Did we like it?
A biography revised with as much obsequious apotheosis as the inglorious chronicle of the brutal Alexander ‘the Great’ about a young woman who, while relentlessly unpleasant, also suffered a fate far more terrible than she, or indeed anybody, deserves.
What was good about it?
• For all her faults there was something feral about Jade’s spite, focused as it was on guttural disgorgement of scarcely literate bile, and had a lack of foresight or conceit.
• What As Seen on TV reminded us was that there are far more abhorrent specimens, squirming in the test tubes of satellite TV spitting their vivid, discoloured odium at the walls of their visual prison – and the uber-fuehrer of this dispossessed harem of digital tramps is Rod Liddle – a man so rotund and portentous he resembles a crumbling Easter Island effigy, with lank hair that dreams of a holiday in Las Vegas, atop a throbbing bubble of badly-dressed pus.
“She was there to be laughed at!” he crowed the words, exiting his mouth with the grandiose shame of a half-hearted bunch of cultists surrendering to the FBI. But what made this observation amusing was his unconscious accent of envy; and that while Jade was laughed at she managed to entertain, while the most his lungs can aspire to is breathing on car windows for children to draw amusing animals on while they wait for their mum to pack the shopping into the car boot.
• While we disagreed with her veneration of Jade, the excellent Miranda Sawyer at least offered some resolute reasoning behind the public adulation.
• John Stapleton offered a sober perspective on Jade, but was wrong that it “insults intelligence” to compare her to Diana, princess of Wales – to many she, too, was just a tabloid fabrication existing to peddle gossip to the weak and worthless.
What was bad about it?
• Jade’s tragic death has enforced a justifiable moratorium on criticising her for selling her marriage pictures to OK, but this sympathy was cynically exploited here, as on those occasions when her actions were worthy of furious censure she was absolved of much of the blame.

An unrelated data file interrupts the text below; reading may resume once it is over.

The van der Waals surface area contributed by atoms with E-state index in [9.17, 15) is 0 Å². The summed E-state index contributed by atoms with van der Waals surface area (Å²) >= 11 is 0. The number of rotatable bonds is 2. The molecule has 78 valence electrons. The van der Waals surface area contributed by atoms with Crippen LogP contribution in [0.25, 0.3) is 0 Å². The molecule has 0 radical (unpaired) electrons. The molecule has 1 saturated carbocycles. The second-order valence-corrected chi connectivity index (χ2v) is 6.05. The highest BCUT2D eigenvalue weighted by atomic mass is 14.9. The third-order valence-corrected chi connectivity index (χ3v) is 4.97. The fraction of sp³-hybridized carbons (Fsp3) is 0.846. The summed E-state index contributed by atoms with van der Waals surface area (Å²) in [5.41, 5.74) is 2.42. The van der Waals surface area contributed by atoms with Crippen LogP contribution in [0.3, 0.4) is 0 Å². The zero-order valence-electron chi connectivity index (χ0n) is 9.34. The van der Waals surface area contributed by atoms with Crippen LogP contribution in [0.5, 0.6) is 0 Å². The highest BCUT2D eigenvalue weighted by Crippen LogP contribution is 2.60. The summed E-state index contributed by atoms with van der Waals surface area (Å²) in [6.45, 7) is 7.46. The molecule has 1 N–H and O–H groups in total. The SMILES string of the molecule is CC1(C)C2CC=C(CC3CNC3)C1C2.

• One such instance was the knowledge that she had endured a horrid upbringing after being beaten by her mother. But this can only last as an excuse for so long; those people who have suffered difficult childhoods are often more sensitive to the feelings of others as they can empathise with the pain – here, Jade’s bullying and conniving was frequently passed off as a consequence of her torrid infancy; yet her verbal brutality exhausted any sympathy or compassion you might have had for her because they were so oppressive and instinctive.
• Meanwhile, Max Clifford, who makes Rod Liddle look like St Francis of Assisi, with his fluid, twisting mouth shaped like following a winding walkway in an insalubrious district of Hell looking for the local sulphur dealer, and a slab-like voice that is akin to the sound of the undertaker fitting a coffin lid to an unwitting victim of live burial, claimed that Jade’s behaviour towards Shilpa Shetty was “a class thing. Shilpa thought she was born with a silver spoon”.
• We’re unsure what’s worse, Clifford’s barbarous rewriting of history or his arrogant philosophy that the victim of bullying is in some way to blame for their own torment, and that Jade was just bringing her haughtiness down a peg or two.
• Jade’s mother Jackiey offered mitigation which outstripped Clifford’s response for stupidity if not malice. “How can Jade be racist?” she implored, while exhibiting an ignorance that racism is so much more complicated than white and black skin. “Her grandmother came over from Jamaica.”